Antisaccade and prosaccade eye movements in individuals clinically at risk for psychosis: comparison with first-episode schizophrenia and prediction of conversion

  • Luca Kleineidam
  • Ingo Frommann
  • Stephan Ruhrmann
  • Joachim Klosterkötter
  • Anke Brockhaus-Dumke
  • Wolfgang Wölwer
  • Wolfgang Gaebel
  • Wolfgang Maier
  • Michael Wagner
  • Ulrich Ettinger
Original Paper


Saccadic eye movements are well-described markers of cerebral function and have been widely studied in schizophrenia spectrum populations. However, less is known about saccades in individuals clinically at risk for schizophrenia. Therefore, we studied individuals in an at-risk mental state (ARMS) (N = 160), patients in their first episode of schizophrenia (N = 32) and healthy controls (N = 75). N = 88 ARMS participants showed an early at-risk mental state (E-ARMS), defined by cognitive-perceptive basic symptoms (COPER) or a combination of risk and loss of function, whereas N = 72 were in a late at-risk mental state (L-ARMS), defined by attenuated psychotic symptoms or brief limited intermittent psychotic symptoms. We examined prosaccades, reflecting overt attentional shifts, and antisaccades, measuring inhibitory control, as well as their relationship as an indicator of the interplay of bottom–up and top–down influences. L-ARMS but not E-ARMS participants had increased antisaccade latencies compared to controls. First-episode patients had higher antisaccade error rates compared to E-ARMS participants and controls, and increased latencies compared to all other groups. Prosaccade latencies did not differ between groups. We observed the expected negative correlation between prosaccade latency and antisaccade error rate, indicating that individuals with shorter prosaccade latencies made more antisaccade errors. The magnitude of the association did not differ between groups. No saccadic measure predicted conversion to psychosis within 2 years. These findings confirm the existence of antisaccade impairments in patients with schizophrenia and provide evidence that volitional response generation in the antisaccade task may be affected even before onset of clinically overt psychosis.


Antisaccade Prosaccade Clinical high risk Prognostic biomarkers 



This work was supported by the German Federal Ministry for Education and Research (BMBF) (Grant numbers BMBF 01GI 9934, 01GI 0234, 01GI9932, 01GI0232, 01GI0532). The funding source had no further role in the study design; the collection, analysis, and interpretation of data; the writing of the report; and the decision to submit the paper for publication.

Author contributions

MW, WW, WM, SR and JK conceived the study and obtained funding. MW designed the study and wrote the protocol. IF, WW, and ADB were responsible for data recording and management. LK and UE performed the analysis and wrote the first draft of the manuscript. All authors have contributed to data acquisition and to revising the manuscript and have approved the final manuscript. Luca Kleineidam (LK), Ingo Frommann (IF), Stephan Ruhrmann (SR), Joachim Klosterkötter (JK), Anke Brockhaus-Dumke (ABD) Wolfgang Wölwer (WW), Wolfgang Gaebel (WG), Wolfgang Maier (WM), Michael Wagner (MW), Ulrich Ettinger (UE).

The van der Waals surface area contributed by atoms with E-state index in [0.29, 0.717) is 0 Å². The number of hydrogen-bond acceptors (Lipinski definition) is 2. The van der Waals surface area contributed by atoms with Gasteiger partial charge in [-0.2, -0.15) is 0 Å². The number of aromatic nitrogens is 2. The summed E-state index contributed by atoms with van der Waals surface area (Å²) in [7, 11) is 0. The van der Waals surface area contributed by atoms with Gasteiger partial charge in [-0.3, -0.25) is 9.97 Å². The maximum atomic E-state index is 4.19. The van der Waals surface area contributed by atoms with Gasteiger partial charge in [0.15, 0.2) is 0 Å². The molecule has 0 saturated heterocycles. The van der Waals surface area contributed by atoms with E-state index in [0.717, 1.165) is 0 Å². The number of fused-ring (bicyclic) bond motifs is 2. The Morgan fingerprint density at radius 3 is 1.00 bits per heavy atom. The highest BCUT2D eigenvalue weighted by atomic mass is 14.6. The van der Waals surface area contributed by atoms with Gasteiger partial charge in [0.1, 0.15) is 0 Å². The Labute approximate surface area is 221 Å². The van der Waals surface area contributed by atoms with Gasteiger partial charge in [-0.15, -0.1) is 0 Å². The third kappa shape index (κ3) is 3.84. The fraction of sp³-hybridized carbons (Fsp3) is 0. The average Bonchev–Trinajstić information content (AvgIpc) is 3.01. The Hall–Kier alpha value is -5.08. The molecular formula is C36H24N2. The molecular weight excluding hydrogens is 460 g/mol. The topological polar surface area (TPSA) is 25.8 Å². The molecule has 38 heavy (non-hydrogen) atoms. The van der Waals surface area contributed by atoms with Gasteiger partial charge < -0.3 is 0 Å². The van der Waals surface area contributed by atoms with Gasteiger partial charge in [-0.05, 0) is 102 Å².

Compliance with ethical standards

Conflict of interest

All authors report no biomedical financial interests or potential conflicts of interest.

Supplementary material

406_2018_973_MOESM1_ESM.docx (27 kb)
Supplementary material 1 (DOCX 26 KB)


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Copyright information

© Springer-Verlag GmbH Germany, part of Springer Nature 2019

Authors and Affiliations

  • Luca Kleineidam
    • 1
    • 2
  • Ingo Frommann
    • 1
    • 2
  • Stephan Ruhrmann
    • 3
  • Joachim Klosterkötter
    • 3
  • Anke Brockhaus-Dumke
    • 4
  • Wolfgang Wölwer
    • 5
  • Wolfgang Gaebel
    • 5
  • Wolfgang Maier
    • 1
    • 2
  • Michael Wagner
    • 1
    • 2
  • Ulrich Ettinger
    • 6
  1. 1.Department of Psychiatry and PsychotherapyUniversity of BonnBonnGermany
  2. 2.Department for Neurodegenerative Diseases and Geriatric PsychiatryUniversity of BonnBonnGermany
  3. 3.Department of Psychiatry and PsychotherapyUniversity of CologneCologneGermany
  4. 4.Department of Psychiatry, Psychotherapy and Psychosomatic MedicineRheinhessen-Fachklinik AlzeyAlzeyGermany
  5. 5.Department of Psychiatry and Psychotherapy, Medical FacultyHeinrich-Heine-UniversityDüsseldorfGermany
  6. 6.Department of PsychologyUniversity of BonnBonnGermany

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